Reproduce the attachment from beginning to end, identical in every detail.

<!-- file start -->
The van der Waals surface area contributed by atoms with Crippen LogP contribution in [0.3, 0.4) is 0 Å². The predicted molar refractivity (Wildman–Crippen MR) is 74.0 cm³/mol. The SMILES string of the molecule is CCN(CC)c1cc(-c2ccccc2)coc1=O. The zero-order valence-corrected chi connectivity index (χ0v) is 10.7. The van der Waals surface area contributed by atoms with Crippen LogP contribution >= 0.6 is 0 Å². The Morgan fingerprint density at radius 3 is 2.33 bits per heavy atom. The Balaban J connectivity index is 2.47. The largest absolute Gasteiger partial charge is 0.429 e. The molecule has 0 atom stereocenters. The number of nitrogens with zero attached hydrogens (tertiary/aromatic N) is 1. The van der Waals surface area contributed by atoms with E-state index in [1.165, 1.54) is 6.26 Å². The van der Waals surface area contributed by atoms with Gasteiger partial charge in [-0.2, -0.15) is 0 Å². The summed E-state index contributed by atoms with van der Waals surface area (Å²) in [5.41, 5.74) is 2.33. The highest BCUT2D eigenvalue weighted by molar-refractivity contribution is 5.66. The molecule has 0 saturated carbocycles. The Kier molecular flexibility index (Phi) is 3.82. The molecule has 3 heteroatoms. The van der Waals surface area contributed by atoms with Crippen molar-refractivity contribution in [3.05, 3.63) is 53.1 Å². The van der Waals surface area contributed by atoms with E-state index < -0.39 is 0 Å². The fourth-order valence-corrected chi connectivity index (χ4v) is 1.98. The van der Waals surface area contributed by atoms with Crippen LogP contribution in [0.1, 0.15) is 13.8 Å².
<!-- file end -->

The van der Waals surface area contributed by atoms with Crippen LogP contribution in [0.3, 0.4) is 0 Å². The predicted molar refractivity (Wildman–Crippen MR) is 74.0 cm³/mol. The SMILES string of the molecule is CCN(CC)c1cc(-c2ccccc2)coc1=O. The zero-order valence-corrected chi connectivity index (χ0v) is 10.7. The van der Waals surface area contributed by atoms with Crippen LogP contribution >= 0.6 is 0 Å². The Morgan fingerprint density at radius 3 is 2.33 bits per heavy atom. The Balaban J connectivity index is 2.47. The largest absolute Gasteiger partial charge is 0.429 e. The molecule has 0 atom stereocenters. The number of nitrogens with zero attached hydrogens (tertiary/aromatic N) is 1. The van der Waals surface area contributed by atoms with E-state index in [1.165, 1.54) is 6.26 Å². The van der Waals surface area contributed by atoms with Gasteiger partial charge in [-0.2, -0.15) is 0 Å². The summed E-state index contributed by atoms with van der Waals surface area (Å²) in [5.41, 5.74) is 2.33. The highest BCUT2D eigenvalue weighted by molar-refractivity contribution is 5.66. The molecule has 0 saturated carbocycles. The Kier molecular flexibility index (Phi) is 3.82. The molecule has 3 heteroatoms. The van der Waals surface area contributed by atoms with Crippen molar-refractivity contribution in [3.05, 3.63) is 53.1 Å². The van der Waals surface area contributed by atoms with E-state index < -0.39 is 0 Å². The fourth-order valence-corrected chi connectivity index (χ4v) is 1.98. The van der Waals surface area contributed by atoms with Crippen LogP contribution in [0.1, 0.15) is 13.8 Å².